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Details for Stone Cutters and Carvers, Manufacturing


Cut or carve stone according to diagrams and patterns.


  • Carve designs and figures in full and bas relief on stone, employing knowledge of stone carving techniques and sense of artistry to produce carvings consistent with designers' plans.
  • Carve rough designs freehand or by chipping along marks on stone, using mallets and chisels or pneumatic tools.
  • Copy drawings on rough clay or plaster models.
  • Cut, shape, and finish rough blocks of building or monumental stone, according to diagrams or patterns.
  • Dress stone surfaces, using bushhammers.
  • Drill holes and cut or carve moldings and grooves in stone, according to diagrams and patterns.
  • Guide nozzles over stone following stencil outlines, or chip along marks to create designs or to work surfaces down to specified finishes.
  • Lay out designs or dimensions from sketches or blueprints on stone surfaces, by freehand or by transferring them from tracing paper, using scribes or chalk and measuring instruments.
  • Load sandblasting equipment with abrasives, attach nozzles to hoses, and turn valves to admit compressed air and activate jets.
  • Move fingers over surfaces of carvings to ensure smoothness of finish.
  • Remove or add stencils during blasting to create differing cut depths, intricate designs, or rough, pitted finishes.
  • Select chisels, pneumatic or surfacing tools, or sandblasting nozzles, and determine sequence of use.
  • Shape, trim, or touch up roughed-out designs with appropriate tools in order to finish carvings.
  • Smooth surfaces of carvings, using rubbing stones.
  • Study artistic objects or graphic materials such as models, sketches, or blueprints, in order to plan carving or cutting techniques.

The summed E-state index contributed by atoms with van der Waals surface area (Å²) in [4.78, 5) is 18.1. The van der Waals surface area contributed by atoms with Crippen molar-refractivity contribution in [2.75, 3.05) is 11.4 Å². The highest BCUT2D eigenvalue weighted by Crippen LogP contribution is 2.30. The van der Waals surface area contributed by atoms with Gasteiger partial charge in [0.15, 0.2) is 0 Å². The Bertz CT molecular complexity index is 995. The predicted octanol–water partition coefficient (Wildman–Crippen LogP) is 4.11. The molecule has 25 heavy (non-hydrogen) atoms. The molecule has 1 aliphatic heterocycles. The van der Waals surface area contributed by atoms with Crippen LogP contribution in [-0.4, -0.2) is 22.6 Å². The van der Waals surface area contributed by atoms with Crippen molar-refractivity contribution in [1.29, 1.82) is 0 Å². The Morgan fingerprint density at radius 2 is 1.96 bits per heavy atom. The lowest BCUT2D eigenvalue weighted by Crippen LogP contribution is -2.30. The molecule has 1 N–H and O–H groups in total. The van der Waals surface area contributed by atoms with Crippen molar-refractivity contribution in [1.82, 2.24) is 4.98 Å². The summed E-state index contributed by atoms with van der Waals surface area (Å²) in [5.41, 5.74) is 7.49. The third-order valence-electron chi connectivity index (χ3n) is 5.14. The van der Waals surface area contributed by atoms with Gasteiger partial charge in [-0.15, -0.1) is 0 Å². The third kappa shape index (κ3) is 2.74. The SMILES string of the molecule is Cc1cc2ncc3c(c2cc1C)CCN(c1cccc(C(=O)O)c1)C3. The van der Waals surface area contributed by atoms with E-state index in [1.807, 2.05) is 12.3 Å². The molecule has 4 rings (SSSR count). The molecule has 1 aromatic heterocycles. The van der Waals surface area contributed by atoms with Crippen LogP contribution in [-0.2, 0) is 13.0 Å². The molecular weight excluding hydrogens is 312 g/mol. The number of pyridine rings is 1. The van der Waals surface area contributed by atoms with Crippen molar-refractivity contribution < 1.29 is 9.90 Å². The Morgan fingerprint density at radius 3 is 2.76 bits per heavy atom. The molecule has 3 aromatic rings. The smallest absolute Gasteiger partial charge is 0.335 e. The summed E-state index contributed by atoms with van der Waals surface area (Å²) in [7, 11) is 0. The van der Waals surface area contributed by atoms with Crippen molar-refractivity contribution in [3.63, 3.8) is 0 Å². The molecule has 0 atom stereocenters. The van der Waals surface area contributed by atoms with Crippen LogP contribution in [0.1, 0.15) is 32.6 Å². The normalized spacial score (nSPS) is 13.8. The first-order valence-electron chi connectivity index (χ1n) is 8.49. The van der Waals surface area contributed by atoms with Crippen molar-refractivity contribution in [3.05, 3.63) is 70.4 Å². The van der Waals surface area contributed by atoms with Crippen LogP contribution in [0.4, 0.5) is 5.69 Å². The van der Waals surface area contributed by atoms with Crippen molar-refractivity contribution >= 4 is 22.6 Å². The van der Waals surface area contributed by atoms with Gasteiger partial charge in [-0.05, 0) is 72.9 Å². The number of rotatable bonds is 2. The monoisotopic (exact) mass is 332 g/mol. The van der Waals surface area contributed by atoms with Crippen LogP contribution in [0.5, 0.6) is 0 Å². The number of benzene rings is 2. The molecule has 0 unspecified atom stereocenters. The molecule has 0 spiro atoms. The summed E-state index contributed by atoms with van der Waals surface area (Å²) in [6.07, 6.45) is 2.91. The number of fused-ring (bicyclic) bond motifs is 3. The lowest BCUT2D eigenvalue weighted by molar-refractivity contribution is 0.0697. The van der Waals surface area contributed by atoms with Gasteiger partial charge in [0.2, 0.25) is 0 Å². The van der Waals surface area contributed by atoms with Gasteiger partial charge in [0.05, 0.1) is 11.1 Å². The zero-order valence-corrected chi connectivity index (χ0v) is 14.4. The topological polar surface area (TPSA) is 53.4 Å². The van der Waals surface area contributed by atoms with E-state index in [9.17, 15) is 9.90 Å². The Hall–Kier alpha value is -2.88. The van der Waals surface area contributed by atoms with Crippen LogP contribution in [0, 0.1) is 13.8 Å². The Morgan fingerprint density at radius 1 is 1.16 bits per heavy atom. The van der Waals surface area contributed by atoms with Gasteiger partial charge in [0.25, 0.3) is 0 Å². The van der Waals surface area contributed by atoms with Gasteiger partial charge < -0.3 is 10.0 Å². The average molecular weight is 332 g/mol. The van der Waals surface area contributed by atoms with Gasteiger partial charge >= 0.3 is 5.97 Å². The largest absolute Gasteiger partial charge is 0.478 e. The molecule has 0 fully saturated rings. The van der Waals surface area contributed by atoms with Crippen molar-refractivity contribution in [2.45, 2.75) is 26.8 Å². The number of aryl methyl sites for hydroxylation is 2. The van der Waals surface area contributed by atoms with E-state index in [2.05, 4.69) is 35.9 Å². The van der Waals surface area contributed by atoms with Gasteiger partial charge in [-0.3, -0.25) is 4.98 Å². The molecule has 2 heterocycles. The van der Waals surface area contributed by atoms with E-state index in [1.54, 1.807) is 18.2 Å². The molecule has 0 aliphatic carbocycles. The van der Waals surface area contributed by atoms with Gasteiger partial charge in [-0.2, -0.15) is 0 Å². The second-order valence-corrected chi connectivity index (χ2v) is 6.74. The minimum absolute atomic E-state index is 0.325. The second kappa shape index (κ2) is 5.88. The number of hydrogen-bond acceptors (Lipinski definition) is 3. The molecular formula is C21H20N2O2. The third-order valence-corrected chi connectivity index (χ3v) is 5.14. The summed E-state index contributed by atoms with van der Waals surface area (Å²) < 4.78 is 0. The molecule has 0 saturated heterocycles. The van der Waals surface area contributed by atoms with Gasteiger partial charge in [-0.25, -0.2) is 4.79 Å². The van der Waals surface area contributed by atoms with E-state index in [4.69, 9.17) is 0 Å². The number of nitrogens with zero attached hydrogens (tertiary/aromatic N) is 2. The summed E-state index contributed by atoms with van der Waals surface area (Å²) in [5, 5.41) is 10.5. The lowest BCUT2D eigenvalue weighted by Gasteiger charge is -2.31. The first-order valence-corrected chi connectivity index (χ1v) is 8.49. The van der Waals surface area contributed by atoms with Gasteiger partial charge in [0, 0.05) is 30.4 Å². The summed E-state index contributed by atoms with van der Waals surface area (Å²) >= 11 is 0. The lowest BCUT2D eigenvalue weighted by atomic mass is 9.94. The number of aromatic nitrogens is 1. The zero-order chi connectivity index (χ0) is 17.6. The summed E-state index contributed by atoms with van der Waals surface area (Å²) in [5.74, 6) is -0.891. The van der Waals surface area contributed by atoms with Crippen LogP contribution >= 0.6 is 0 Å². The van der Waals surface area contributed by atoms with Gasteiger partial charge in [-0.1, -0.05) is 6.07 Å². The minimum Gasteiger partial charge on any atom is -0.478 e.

• Verify depths and dimensions of cuts or carvings to ensure adherence to specifications, blueprints, or models, using measuring instruments.


  • Realistic - Realistic occupations frequently involve work activities that include practical, hands-on problems and solutions. They often deal with plants, animals, and real-world materials like wood, tools, and machinery. Many of the occupations require working outside, and do not involve a lot of paperwork or working closely with others.
  • Artistic - Artistic occupations frequently involve working with forms, designs and patterns. They often require self-expression and the work can be done without following a clear set of rules.

Education, Training, Experience

  • Education - These occupations usually require a high school diploma.
  • Training - Employees in these occupations need anywhere from a few months to one year of working with experienced employees. A recognized apprenticeship program may be associated with these occupations.
  • Experience - Some previous work-related skill, knowledge, or experience is usually needed. For example, a teller would benefit from experience working directly with the public.


  • Administration and Management - Knowledge of business and management principles involved in strategic planning, resource allocation, human resources modeling, leadership technique, production methods, and coordination of people and resources.


Related Careers

  • Etchers and Engravers
  • Jewelers
Wages for this career
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